The Lost Kingdoms Exhibition @ Muzium Negara, Kuala Lumpur

Southeast Asia was once home to many Hindu-Buddhist kingdoms, such as Angkor in Cambodia, Kedah Tua in modern-day Malaysia, as well as the mighty Srivijaya, Sailendra and Majapahit empires in what is today Indonesia. Their legacies can be seen in the form of ancient temples, relics and artefacts that have survived through the ages. Good news for history buffs – you can see them for yourself at The Lost Kingdoms exhibition, currently running at Muzium Negara in Kuala Lumpur until the end of April 2020. The entrance fee to the main section of the museum is just RM2, and covers entry to this exhibition as well!



Working with the National Museum of Indonesia and the National Museum of Cambodia, Lost Kingdoms maps out 12 ancient Hindu-Buddhist kingdoms of Southeast Asia, featuring 103 items that are a mix of real artefacts as well as replicas. Through these items, one can see that there are many similarities between the cultures of the region, from the techniques used to create beautifully carved statues of the gods, to the elaborate decorations found on the hilts of traditional weaponry.

Here are just some of the exhibits that visitors will get to see at the exhibition:


A 9th century statue of the Hindu god Vishnu, from pre-Angkorian times (on loan from the National Museum of Cambodia).


Angkorian/Banteay Srei style seated garuda from the late 10th century, carved from red sandstone. Half man and half bird, the garuda is an important mythical figure in Hindu folklore, being the bearer of the Hindu god Vishnu. The garuda features heavily in Javanese and Balinese culture, and is also featured on the Indonesian crest.


Another statue of Vishnu, this one from the pre-Angkorian period in the Prei Khmeng Style. The statue is made from sandstone and dates back to the mid 7th century. The full, round forms of the face demonstrate the strong Indian influence in the region. Vishnu holds a conch in his raised left hand, a war discus (chakra) in his right, while his lowered left hand rests on the remains of a mace.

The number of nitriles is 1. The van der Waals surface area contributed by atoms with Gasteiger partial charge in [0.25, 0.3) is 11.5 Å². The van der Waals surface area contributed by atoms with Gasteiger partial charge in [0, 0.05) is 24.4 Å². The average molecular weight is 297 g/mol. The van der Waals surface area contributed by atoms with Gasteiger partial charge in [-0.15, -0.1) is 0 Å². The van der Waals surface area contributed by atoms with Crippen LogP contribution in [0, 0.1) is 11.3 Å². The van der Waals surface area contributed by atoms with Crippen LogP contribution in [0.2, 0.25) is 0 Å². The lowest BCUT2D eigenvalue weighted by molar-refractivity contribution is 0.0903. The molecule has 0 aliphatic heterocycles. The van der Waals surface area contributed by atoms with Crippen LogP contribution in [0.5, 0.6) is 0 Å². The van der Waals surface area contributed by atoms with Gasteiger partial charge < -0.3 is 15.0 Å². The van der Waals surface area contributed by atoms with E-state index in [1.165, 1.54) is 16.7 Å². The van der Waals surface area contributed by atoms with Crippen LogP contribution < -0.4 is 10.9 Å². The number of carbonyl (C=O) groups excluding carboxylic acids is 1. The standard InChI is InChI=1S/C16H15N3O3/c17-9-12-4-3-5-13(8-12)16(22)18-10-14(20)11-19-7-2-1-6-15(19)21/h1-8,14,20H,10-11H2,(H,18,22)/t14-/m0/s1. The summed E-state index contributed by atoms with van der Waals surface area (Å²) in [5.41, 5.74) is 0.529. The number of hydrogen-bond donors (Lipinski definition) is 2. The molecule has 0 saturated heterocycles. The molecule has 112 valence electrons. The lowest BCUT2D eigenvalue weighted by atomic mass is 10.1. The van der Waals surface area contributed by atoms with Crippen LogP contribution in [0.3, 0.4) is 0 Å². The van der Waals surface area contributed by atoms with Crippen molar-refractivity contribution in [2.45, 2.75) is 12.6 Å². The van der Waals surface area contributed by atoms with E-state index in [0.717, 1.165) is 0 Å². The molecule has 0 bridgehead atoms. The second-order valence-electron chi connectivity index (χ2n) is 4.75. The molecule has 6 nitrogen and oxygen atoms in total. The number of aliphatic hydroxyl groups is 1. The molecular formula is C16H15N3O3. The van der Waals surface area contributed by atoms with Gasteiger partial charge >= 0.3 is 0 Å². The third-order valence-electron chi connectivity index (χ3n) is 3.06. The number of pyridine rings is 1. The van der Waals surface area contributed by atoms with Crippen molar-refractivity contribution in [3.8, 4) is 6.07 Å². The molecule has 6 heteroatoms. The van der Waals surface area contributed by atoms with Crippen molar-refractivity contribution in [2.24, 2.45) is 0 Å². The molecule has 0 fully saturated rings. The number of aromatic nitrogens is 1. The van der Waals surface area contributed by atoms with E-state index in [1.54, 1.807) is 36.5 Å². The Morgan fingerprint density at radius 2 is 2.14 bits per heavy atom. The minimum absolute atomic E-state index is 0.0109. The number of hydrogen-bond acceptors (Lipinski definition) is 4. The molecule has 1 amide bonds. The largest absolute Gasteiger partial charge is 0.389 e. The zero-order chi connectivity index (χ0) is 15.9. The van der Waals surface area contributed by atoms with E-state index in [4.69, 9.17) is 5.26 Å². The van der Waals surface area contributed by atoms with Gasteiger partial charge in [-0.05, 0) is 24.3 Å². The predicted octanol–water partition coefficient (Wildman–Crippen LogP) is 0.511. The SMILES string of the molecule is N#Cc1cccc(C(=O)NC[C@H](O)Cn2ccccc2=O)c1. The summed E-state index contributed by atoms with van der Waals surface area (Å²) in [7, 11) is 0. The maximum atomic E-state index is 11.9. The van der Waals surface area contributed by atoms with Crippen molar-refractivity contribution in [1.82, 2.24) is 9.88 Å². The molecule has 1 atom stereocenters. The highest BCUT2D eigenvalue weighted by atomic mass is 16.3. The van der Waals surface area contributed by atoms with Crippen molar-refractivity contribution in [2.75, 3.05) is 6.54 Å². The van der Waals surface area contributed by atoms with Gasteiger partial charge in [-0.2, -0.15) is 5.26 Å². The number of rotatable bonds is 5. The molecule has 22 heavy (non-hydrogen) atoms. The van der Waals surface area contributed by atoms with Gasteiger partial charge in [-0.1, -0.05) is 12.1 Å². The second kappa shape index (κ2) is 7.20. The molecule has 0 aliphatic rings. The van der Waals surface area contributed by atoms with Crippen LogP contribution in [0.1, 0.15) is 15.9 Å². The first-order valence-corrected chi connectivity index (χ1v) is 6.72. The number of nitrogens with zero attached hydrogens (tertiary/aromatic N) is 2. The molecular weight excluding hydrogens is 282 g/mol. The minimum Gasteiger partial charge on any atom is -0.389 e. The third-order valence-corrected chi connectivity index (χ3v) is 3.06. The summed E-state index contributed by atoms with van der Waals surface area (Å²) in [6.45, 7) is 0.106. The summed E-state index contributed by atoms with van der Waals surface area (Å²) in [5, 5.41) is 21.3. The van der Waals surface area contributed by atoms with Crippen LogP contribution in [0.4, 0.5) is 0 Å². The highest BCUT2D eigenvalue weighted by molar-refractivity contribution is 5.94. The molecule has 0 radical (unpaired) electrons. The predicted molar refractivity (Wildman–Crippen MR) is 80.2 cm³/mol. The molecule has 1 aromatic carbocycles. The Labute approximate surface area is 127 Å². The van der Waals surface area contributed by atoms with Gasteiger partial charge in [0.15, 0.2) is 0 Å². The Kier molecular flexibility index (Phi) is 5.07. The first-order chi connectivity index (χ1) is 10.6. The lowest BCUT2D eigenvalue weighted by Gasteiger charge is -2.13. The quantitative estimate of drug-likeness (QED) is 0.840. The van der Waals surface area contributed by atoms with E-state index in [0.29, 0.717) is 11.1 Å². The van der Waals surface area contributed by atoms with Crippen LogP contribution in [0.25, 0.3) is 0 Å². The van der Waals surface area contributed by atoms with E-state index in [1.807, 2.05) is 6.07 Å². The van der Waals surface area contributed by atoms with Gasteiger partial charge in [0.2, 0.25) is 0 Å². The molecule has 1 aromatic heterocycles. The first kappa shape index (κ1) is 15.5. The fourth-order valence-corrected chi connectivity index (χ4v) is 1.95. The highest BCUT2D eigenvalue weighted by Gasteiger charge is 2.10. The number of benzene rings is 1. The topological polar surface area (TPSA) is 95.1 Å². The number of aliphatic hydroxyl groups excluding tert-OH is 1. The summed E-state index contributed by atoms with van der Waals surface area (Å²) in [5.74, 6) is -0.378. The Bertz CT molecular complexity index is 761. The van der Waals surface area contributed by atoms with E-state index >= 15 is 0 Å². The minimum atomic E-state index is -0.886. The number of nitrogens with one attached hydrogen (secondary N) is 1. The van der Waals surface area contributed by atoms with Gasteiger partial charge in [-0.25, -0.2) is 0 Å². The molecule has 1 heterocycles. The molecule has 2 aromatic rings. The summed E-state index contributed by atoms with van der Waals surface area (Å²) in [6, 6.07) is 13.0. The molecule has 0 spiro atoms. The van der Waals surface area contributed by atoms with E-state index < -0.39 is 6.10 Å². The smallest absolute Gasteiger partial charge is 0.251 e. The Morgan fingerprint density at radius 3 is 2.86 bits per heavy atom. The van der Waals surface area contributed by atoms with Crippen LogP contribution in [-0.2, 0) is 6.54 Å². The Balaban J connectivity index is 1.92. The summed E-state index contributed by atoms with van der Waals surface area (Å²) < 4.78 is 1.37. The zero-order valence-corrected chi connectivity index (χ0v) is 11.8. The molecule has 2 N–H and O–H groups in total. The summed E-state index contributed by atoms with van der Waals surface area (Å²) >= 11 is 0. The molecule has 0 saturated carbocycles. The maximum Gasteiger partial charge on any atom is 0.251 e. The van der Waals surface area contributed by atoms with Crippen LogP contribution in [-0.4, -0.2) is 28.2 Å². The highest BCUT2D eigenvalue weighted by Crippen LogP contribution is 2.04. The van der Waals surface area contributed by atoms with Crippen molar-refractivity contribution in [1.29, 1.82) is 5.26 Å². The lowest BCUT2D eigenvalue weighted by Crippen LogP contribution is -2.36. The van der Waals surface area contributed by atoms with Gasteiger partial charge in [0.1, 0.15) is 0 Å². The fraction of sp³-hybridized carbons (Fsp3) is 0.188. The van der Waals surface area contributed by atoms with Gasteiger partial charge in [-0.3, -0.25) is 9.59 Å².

If I’m not mistaken, this is the head of a Kala, a common sight at many Hindu/Buddhist temples in Central Java. The Kala is a mythical lion-like creature – its name in Sanskrit also symbolises ‘time’, which is why the kala is said to devour everything, just as time does.


One of my favourite pieces from the exhibition is an elaborate relief of Vishnu riding the Garuda, dedicated to the king of Airlangga from the Kahuripan kingdom (9th to 10th century). The image of Vishnu was made in the king’s likeness, to honour his contribution to rescuing and rebuilding Java after the kingdom almost collapsed from war with a neighbouring empire. This is on loan from the National Museum of Indonesia.



Statue of the Hindu elephant god Ganesha made from granite stone, from the Kedah Tua (Kataha) kingdom, 6th to 7th century. Unlike the Hindu Buddhist kingdoms in Java, Indonesia, or even Cambodia, Laos and Thailand, not much remains of the Kataha kingdom in Kedah, other than a couple of candis (shrines).


Prajnaparamita Statue from the Singhasari Kingdom, 13th century. Prajnaparamita is the goddess of transcendental wisdom in Buddhist tradition, and this particular statue is said to have been modeled after the beauty of Ken Dedes, an ancient Javanese princess who was the consort of Ken Arok, the first king of the Singhasari Kingdom. It is said that the kings that ruled from the Srivijayan to Majapahit eras were direct descendants of Ken Dedes, making her the literal mother of kings.